18 Mar 2013
By David Yonkman, Washington Correspondent
The “Growth and Opportunity Project” introduced by RNC Chairman Reince Priebus included 219 recommendations focused on how to restructure the party through messaging, connecting with youth and minority voters, campaign mechanics and technology.
“They’re saying a lot of the same things that we’ve been saying,” says Matt Kibbe, president and CEO of FreedomWorks. “One of the key things that seem to be missing though is that the GOP only seems to win when it runs on ideas.”
He said that recently elected tea party candidates like GOP Sens. Rand Paul of Kentucky, Marco Rubio of Florida, Mike Lee of Utah and Ted Cruz of Texas all ran on the mounting national deficit and $16 trillion in debt, but he doesn’t see that reflected in the report.
“The energy people are talking about something that really matters,” Kibbe said. “[The RNC] is telling people, ‘don’t run on ideas, don’t say anything that will ruffle anybody’s feathers and just squeak by.’”
The 97-page RNC report extensively reviewed the 2012 election and revealed its playbook for the 2014 election cycle.
Five veteran Republican strategists — including former President George W. Bush Press Secretary Ari Fleisher, and Florida GOP strategist and Jeb Bush adviser Sally Bradshaw — interviewed some 50,000 rank-and-file Republicans and conducted months of research for the report.
It received a positive reception from leading Republicans.
House Speaker John Boehner, House Budget Committee Chairman and 2012 vice presidential nominee Paul Ryan of Wisconsin, and House Majority Leader Eric Cantor of Virginia all took to Twitter to praise the report upon its release.
As did former House Speaker Newt Gingrich: “The Reince revolution is underway. Today’s Republican national committee report is historic. It is first big step toward GOP majority,” he Tweeted.
However, at least one of the recommendations, to halve the number of primary debates from 20 in the 2012 cycle, drew an angry reaction from allies of potential 2016 hopefuls Paul and former Sen. Rick Santorum.
They say that such recommendations are aimed at hurting candidates who do well in caucuses and conventions and need debates to get attention, according to Politico.
“Caucuses give you a better glimpse of what the base of the party wants,” said Iowa GOP Chair A.J. Spiker, who hails from the Paul wing of the party, Politico reported. “And those people, they aren’t going to be swayed as easily by television ads as a primary voter. They’re a more politically educated voter.”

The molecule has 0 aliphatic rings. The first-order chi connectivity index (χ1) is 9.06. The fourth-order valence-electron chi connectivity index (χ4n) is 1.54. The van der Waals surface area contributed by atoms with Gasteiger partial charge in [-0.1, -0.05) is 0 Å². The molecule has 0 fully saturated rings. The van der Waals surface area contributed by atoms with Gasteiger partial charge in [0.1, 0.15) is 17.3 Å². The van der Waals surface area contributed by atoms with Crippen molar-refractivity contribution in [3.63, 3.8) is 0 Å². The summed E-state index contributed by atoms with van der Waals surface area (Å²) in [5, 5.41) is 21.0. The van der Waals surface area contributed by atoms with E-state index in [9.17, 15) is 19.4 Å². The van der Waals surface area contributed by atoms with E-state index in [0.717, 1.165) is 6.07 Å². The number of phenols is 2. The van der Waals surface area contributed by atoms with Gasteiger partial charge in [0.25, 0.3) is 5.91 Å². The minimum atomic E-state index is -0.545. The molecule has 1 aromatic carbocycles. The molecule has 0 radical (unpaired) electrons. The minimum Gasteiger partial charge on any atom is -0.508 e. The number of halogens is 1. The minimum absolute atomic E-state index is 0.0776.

Spiker added that an “attempt to get rid of that is really an attempt to get rid of what the base of the party wants. I think RNC membership would object to that too.”
A close Paul adviser was even blunter, warning the party against pushing primaries rather than caucuses, Politico reported.
“Elimination of caucuses would mean nuclear war with the grassroots, social conservatives and [the] Ron Paul movement,” the publication said.
Conservative radio personality Rush Limbaugh criticized RNC leaders for suggesting that conservatives were “disrespectful” and “out of touch,” saying it was the opposite.
“I’m sorry, but we’re not disrespectful to anybody. Look at what these focus groups have got these poor guys believing. Look at this, [GOP critics say,] ‘Our party is narrow minded.’ Republicans are not narrow minded,” the conservative commentator said on his radio program, according to the publication.
He later added: “It’s not accepting that as true because it isn’t. [You might say,] ‘But Rush, perception is reality. You said it yourself.’ Well, that’s true. But out of touch? Not out of touch. We are in touch with the founding of this country. We are in touch with the greatness in this country and its people.”
Former RNC chairman Michael Steele had harsh words for Priebus, saying he had failed to effectively lead the party last year and that the GOP had “no message” and “no focus,” according to Politico.
At his press conference on Monday, Priebus said that when he arrived to take over the RNC, the party’s two credit cards had been cancelled under Steele’s watch.
“I won. And he didn’t,” Steele said on MSNBC, noting New Jersey Gov. Chris Christie and Virginia Gov. Bob McDonnell won on his watch even before the GOP blowout in 2010. “We laid down the ground game, a national, 50-state strategy. We didn’t have to go through the hype-la and hoopla of press conferences, we just went out and did the heavy work of rebuilding the party coming off of massive losses in 2006 and 2008.”